One administration can do both: the French government described face masks as unnecessary when it went into quarantine, but has mandated universal face masks as it eased lockdown restrictions. (The earlier statement against wearing masks may have been a Platonic noble lie, intended to protect medically necessary masks from over-eager hoarders.) Although these contradictory assertions may cause citizens to lose trust in governments, they all share the goal of halting the play of visor-up, visor-down and to decide where the mask must be.

There’s nothing more uncertain than the position of the mask. Unlike that of the medical-grade masks reserved for hospital workers, the protective power of ordinary cloth masks has never been demonstrated. In fact, the WHO writes that “the wide use of masks by healthy people in the community setting is not supported by current evidence and carries uncertainties and critical risks.” Overconfident mask wearers, lulled by a false promise of security, may engage less often in important contagion-control behaviors like hand-washing; ill-fitting masks also encourage constant adjustment, leading to more contact between face and hands. Even though the mask promises safety, it may be a force of contagion.

Of course, the key word in the WHO’s statement is healthy. It seems reasonable that if unhealthy individuals wore masks (or just stayed at home), the spread of the pandemic would decrease. But who is “healthy”? And who could tell? The coronavirus is an ontological monster, seemingly leaving no concrete or legible sign of its presence. We learn that the fever which gave COVID-19 its original name (remember when we called it “Wuhan city fever”?), and which we attempt to detect at airports with infrared scanners, is instead absent in many cases. Sometimes we watch for coronavirus infection by monitoring the loss of smell and taste, sometimes by looking for “corona toe,” with new symptoms emerging and disappearing overnight. And, of course, we hear over and over that the vast majority of infected bodies are asymptomatic. But how many: 25%? 50%? All these numbers have been reported. Visor or beaver? Up or down? Mask on or off? Whatever the case, the ambiguity generated around the mask maps perfectly onto the ambiguity generated around the virus.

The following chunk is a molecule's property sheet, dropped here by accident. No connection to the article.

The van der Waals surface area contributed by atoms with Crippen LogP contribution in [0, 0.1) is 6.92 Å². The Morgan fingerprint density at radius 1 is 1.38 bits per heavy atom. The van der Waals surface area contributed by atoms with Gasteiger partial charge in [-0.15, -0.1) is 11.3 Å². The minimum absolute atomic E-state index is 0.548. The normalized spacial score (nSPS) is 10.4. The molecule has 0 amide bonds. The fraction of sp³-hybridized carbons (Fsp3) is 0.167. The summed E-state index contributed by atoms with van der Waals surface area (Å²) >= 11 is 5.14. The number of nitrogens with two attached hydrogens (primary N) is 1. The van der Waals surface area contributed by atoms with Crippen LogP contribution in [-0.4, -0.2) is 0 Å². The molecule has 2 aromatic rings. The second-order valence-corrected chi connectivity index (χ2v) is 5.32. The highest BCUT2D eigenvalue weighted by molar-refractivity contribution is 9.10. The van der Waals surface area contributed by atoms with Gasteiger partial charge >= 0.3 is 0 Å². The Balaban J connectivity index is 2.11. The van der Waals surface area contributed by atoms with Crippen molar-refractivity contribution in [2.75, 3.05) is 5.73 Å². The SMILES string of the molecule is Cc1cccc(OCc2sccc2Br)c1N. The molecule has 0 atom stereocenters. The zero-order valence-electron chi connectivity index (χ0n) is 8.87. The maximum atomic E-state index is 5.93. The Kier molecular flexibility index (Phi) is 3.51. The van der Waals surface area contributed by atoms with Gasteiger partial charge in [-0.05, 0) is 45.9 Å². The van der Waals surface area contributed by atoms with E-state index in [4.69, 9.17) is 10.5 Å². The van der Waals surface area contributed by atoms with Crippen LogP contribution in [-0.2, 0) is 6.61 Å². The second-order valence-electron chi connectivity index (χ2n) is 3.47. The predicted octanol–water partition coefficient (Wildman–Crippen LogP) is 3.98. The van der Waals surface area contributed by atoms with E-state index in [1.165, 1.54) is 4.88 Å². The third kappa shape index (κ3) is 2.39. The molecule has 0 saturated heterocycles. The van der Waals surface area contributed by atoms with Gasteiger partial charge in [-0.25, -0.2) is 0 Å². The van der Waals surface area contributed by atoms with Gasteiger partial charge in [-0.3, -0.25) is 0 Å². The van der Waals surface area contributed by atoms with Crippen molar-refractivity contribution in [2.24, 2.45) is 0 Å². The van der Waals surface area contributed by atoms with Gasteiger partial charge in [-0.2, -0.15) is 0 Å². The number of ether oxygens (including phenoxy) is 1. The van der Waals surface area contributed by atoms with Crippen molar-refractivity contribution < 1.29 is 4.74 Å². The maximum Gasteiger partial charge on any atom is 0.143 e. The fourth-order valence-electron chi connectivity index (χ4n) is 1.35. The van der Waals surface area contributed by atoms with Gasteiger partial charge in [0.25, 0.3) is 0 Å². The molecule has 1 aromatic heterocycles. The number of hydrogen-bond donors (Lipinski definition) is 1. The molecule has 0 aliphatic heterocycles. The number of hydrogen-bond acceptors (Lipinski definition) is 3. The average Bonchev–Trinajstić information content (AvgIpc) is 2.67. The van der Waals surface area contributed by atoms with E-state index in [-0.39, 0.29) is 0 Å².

We call this coronavirus novel, a word which I always mistakenly read first as fiction. There is something unreal about the coronavirus, something which is precisely fictum – the Latin for “made, crafted.” I don’t mean “made up,” or even “artificially produced,” but socially constructed from the bottom up. Governments and medical bodies, for example, easily shape infection rates by controlling access to testing, making diverse data available to suit the any political need. In this way, COVID-19 approaches the spectrality of Derrida’s visored ghost: no matter how much we stare at it, we cannot determine the degree to which it focuses its gaze upon us. Indeed, the harder we look, the more we mask it with our partial and provisional techniques of observing, and the more it eludes our gaze, thus increasing its transfixing power. Even without a gaze to behold us, the new coronavirus causes us to become more and more beholden to it.